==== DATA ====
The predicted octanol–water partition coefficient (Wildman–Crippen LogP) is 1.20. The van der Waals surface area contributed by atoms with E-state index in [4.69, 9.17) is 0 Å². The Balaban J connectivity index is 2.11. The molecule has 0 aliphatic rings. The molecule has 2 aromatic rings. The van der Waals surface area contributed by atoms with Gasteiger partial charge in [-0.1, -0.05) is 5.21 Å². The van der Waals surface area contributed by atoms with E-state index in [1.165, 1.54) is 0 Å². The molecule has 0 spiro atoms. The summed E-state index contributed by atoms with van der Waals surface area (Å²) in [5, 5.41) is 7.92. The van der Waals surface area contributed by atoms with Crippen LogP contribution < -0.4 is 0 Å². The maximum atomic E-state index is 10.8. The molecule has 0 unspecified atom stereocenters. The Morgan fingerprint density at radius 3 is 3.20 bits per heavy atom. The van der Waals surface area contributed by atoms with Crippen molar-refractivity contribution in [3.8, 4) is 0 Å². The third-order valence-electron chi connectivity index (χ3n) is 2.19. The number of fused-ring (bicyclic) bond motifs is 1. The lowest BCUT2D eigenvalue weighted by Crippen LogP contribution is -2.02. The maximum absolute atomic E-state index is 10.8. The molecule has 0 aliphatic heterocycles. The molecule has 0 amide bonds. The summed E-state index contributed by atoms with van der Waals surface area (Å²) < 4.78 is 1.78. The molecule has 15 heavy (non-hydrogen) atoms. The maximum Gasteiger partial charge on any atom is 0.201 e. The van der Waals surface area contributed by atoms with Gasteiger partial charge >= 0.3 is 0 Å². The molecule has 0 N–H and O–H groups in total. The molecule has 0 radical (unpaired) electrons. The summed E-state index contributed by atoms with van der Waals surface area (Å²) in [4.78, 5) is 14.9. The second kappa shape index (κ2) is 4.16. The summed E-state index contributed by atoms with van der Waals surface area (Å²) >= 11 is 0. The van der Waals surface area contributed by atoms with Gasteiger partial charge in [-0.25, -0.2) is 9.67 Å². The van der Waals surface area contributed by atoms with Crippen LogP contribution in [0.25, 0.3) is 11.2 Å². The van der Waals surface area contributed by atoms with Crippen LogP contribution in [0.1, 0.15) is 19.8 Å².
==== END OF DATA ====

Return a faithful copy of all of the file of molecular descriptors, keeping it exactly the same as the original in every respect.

The predicted octanol–water partition coefficient (Wildman–Crippen LogP) is 1.20. The van der Waals surface area contributed by atoms with E-state index in [4.69, 9.17) is 0 Å². The Balaban J connectivity index is 2.11. The molecule has 0 aliphatic rings. The molecule has 2 aromatic rings. The van der Waals surface area contributed by atoms with Gasteiger partial charge in [-0.1, -0.05) is 5.21 Å². The van der Waals surface area contributed by atoms with E-state index in [1.165, 1.54) is 0 Å². The molecule has 0 spiro atoms. The summed E-state index contributed by atoms with van der Waals surface area (Å²) in [5, 5.41) is 7.92. The van der Waals surface area contributed by atoms with Crippen LogP contribution < -0.4 is 0 Å². The maximum atomic E-state index is 10.8. The molecule has 0 unspecified atom stereocenters. The Morgan fingerprint density at radius 3 is 3.20 bits per heavy atom. The van der Waals surface area contributed by atoms with Crippen molar-refractivity contribution in [3.8, 4) is 0 Å². The third-order valence-electron chi connectivity index (χ3n) is 2.19. The number of fused-ring (bicyclic) bond motifs is 1. The lowest BCUT2D eigenvalue weighted by Crippen LogP contribution is -2.02. The maximum absolute atomic E-state index is 10.8. The molecule has 0 aliphatic heterocycles. The molecule has 0 amide bonds. The summed E-state index contributed by atoms with van der Waals surface area (Å²) < 4.78 is 1.78. The molecule has 15 heavy (non-hydrogen) atoms. The maximum Gasteiger partial charge on any atom is 0.201 e. The van der Waals surface area contributed by atoms with Gasteiger partial charge >= 0.3 is 0 Å². The molecule has 0 N–H and O–H groups in total. The molecule has 0 radical (unpaired) electrons. The summed E-state index contributed by atoms with van der Waals surface area (Å²) in [4.78, 5) is 14.9. The second kappa shape index (κ2) is 4.16. The summed E-state index contributed by atoms with van der Waals surface area (Å²) >= 11 is 0. The van der Waals surface area contributed by atoms with Gasteiger partial charge in [-0.25, -0.2) is 9.67 Å². The van der Waals surface area contributed by atoms with Crippen LogP contribution in [0.25, 0.3) is 11.2 Å². The van der Waals surface area contributed by atoms with Crippen LogP contribution in [0.1, 0.15) is 19.8 Å².